English isn't as paranoid as German about repeating words within a sentence -- or even a paragraph, as some people try to avoid.
In fact, in technical writing, it is undesirable to switch terminology. Item A remains Item A and doesn't switch at some point to Item B. There's absolutely no need to switch from "equipment" to "device" there. (In fact, I'd say that that would be bad form -- "equipment" and "device" are not necessarily interchangeable.) (Plus, the two uses of equipment wouldn't be as "piled up" on each other as "Gerät" is at the end of the German sentence (even without the mistaken repetition.)
However, it is often possible to reword a sentence to avoid the need for repetition (which, if done well, need not lead to confusion.)
One quick attempt (I don't have time to think of a more elegant solution at the moment): It must be kept within reach and remains with the equipment even upon its sale. (Some might argue that "its" isn't clear -- although the closest noun it refers to is "equipment," so that meaning is technically clear.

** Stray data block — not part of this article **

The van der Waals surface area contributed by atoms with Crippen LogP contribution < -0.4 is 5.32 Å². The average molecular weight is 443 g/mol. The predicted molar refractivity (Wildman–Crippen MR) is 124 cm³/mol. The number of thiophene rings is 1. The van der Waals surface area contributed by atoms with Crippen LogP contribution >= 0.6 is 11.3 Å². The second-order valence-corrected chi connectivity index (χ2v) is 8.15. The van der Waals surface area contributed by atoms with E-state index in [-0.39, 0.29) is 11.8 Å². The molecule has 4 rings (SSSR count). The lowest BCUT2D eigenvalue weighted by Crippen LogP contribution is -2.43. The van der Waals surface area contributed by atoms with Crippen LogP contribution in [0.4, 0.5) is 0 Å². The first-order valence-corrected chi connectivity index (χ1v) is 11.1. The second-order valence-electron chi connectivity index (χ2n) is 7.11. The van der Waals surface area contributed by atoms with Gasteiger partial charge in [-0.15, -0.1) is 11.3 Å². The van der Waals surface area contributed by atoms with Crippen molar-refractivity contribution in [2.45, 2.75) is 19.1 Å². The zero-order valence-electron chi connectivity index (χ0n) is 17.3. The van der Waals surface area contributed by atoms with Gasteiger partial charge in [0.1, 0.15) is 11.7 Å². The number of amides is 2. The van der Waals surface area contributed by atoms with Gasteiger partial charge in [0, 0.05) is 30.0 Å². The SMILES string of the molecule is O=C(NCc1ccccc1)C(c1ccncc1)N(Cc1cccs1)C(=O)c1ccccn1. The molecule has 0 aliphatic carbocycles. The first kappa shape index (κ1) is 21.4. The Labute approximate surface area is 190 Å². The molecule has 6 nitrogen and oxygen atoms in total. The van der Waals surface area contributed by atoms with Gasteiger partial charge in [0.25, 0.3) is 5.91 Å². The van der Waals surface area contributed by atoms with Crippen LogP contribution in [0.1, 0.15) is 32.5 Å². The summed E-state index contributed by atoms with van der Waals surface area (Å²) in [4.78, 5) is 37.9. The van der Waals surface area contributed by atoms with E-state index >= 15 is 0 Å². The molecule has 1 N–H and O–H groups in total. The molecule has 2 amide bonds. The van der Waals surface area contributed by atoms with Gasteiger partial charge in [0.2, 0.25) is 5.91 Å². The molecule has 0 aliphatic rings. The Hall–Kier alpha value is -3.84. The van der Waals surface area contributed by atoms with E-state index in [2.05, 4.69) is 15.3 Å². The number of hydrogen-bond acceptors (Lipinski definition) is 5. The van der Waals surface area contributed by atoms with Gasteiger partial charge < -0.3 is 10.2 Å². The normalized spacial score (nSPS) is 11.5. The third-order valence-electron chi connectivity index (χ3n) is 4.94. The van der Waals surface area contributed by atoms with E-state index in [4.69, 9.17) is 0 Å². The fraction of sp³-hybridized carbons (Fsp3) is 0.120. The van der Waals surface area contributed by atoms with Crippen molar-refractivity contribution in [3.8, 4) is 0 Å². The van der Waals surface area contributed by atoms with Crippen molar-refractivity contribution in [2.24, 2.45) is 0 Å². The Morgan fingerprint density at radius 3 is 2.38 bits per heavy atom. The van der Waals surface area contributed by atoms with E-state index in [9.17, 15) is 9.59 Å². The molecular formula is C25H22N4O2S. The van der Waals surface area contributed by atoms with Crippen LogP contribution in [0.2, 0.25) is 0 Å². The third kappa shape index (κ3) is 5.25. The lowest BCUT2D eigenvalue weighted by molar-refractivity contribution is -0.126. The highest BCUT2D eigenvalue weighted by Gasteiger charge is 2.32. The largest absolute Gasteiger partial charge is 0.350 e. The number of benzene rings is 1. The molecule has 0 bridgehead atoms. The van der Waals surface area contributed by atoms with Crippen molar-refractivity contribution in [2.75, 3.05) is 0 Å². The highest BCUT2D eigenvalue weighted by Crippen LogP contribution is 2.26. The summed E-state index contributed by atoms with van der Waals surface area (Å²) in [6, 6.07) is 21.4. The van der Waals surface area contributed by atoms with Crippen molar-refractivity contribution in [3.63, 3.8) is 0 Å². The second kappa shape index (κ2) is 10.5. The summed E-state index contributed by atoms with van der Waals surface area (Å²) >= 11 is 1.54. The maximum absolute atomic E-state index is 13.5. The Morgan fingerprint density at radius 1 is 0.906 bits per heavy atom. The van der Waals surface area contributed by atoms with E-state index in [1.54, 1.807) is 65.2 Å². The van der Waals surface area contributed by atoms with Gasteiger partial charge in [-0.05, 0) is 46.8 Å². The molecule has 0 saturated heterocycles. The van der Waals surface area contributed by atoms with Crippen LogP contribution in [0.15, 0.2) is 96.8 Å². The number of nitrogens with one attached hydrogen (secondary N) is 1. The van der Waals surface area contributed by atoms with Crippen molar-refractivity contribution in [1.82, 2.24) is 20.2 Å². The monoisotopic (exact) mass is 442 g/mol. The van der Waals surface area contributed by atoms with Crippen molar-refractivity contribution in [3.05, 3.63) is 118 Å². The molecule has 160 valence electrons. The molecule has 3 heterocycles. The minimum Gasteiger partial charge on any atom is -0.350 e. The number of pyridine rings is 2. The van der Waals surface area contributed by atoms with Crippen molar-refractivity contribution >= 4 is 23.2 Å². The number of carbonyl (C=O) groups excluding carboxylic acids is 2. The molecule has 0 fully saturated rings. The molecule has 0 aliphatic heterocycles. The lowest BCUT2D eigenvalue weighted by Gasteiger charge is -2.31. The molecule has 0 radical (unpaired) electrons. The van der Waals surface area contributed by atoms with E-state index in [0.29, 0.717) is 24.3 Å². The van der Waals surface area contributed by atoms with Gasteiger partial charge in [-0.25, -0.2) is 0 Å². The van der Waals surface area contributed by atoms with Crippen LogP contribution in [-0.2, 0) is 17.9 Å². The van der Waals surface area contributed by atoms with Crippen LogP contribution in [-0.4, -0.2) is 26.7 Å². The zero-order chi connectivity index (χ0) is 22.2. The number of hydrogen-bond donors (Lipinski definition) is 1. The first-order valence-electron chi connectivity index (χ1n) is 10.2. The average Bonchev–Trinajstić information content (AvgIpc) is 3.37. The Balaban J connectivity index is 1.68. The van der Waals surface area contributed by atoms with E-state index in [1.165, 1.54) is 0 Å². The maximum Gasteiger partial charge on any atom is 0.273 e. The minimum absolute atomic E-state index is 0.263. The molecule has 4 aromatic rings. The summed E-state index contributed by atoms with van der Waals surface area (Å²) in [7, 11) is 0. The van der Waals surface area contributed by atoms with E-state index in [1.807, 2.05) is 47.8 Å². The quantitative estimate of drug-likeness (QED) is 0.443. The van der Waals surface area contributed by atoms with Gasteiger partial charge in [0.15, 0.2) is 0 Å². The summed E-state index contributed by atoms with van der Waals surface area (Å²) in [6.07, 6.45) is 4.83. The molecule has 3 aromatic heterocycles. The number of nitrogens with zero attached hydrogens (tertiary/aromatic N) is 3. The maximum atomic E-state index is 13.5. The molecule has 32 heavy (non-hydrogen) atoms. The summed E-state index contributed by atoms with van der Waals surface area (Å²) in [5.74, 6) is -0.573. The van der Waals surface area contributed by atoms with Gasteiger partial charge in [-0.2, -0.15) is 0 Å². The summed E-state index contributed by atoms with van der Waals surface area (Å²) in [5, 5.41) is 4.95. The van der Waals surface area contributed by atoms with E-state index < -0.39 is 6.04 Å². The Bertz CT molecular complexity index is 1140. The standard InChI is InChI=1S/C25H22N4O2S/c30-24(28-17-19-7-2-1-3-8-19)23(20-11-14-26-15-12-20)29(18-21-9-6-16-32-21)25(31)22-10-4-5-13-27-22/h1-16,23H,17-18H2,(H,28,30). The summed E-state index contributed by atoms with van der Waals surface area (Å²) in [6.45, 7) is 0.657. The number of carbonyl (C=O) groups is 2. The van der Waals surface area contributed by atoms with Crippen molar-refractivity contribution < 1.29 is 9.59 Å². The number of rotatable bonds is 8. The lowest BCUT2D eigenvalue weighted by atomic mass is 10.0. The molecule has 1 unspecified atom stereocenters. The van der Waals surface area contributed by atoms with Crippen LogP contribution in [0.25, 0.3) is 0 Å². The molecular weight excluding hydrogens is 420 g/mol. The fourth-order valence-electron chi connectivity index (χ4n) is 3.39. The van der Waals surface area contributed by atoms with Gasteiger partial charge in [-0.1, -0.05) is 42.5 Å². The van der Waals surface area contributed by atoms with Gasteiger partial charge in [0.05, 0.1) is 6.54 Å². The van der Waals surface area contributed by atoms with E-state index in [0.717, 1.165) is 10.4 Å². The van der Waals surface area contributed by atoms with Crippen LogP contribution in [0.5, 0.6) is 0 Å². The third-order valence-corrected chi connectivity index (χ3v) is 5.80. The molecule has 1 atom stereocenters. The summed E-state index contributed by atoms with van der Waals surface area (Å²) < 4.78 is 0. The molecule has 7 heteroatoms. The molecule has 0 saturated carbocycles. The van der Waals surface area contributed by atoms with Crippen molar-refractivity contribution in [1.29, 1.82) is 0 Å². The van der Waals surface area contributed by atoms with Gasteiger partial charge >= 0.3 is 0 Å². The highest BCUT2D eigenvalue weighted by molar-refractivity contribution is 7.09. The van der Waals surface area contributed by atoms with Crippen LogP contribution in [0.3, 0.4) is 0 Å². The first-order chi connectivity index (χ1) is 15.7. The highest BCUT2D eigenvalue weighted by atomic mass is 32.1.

I don't particularly like beginning the sentence with "It" -- unless it's absolutely clear from the preceding context what "it" refers to. If, for example, you used "operating instructions" in a previous sentence to translate "Bedienungsanleitung," you could conceivably begin this sentence with "These instructions must...." (I know it sounds like I'm contradicting what I wrote above, but "These instructions" clearly relates to the previously mentioned "operating instructions" but in a shortened form.)
Edit: Bubb was faster.